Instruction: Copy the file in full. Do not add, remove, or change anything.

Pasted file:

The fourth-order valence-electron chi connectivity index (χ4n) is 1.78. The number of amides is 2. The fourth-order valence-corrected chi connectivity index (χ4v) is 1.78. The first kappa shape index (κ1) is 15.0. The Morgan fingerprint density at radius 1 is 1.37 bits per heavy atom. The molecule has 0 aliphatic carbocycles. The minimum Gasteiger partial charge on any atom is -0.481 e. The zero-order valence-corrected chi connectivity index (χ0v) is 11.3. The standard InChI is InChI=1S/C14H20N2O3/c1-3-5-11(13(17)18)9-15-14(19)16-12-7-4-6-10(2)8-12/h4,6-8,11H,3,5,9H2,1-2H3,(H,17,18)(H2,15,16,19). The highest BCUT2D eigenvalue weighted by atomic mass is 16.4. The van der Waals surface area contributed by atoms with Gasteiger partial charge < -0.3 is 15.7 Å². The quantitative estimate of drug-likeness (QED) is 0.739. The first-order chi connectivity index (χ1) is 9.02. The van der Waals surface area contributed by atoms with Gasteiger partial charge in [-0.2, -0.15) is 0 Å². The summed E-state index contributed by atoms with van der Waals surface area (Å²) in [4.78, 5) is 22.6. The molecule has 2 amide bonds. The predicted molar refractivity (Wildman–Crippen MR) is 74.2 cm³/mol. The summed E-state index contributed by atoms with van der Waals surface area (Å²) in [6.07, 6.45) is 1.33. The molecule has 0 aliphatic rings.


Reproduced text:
The fourth-order valence-electron chi connectivity index (χ4n) is 1.78. The number of amides is 2. The fourth-order valence-corrected chi connectivity index (χ4v) is 1.78. The first kappa shape index (κ1) is 15.0. The Morgan fingerprint density at radius 1 is 1.37 bits per heavy atom. The molecule has 0 aliphatic carbocycles. The minimum Gasteiger partial charge on any atom is -0.481 e. The zero-order valence-corrected chi connectivity index (χ0v) is 11.3. The standard InChI is InChI=1S/C14H20N2O3/c1-3-5-11(13(17)18)9-15-14(19)16-12-7-4-6-10(2)8-12/h4,6-8,11H,3,5,9H2,1-2H3,(H,17,18)(H2,15,16,19). The highest BCUT2D eigenvalue weighted by atomic mass is 16.4. The van der Waals surface area contributed by atoms with Gasteiger partial charge < -0.3 is 15.7 Å². The quantitative estimate of drug-likeness (QED) is 0.739. The first-order chi connectivity index (χ1) is 9.02. The van der Waals surface area contributed by atoms with Gasteiger partial charge in [-0.2, -0.15) is 0 Å². The summed E-state index contributed by atoms with van der Waals surface area (Å²) in [4.78, 5) is 22.6. The molecule has 2 amide bonds. The predicted molar refractivity (Wildman–Crippen MR) is 74.2 cm³/mol. The summed E-state index contributed by atoms with van der Waals surface area (Å²) in [6.07, 6.45) is 1.33. The molecule has 0 aliphatic rings.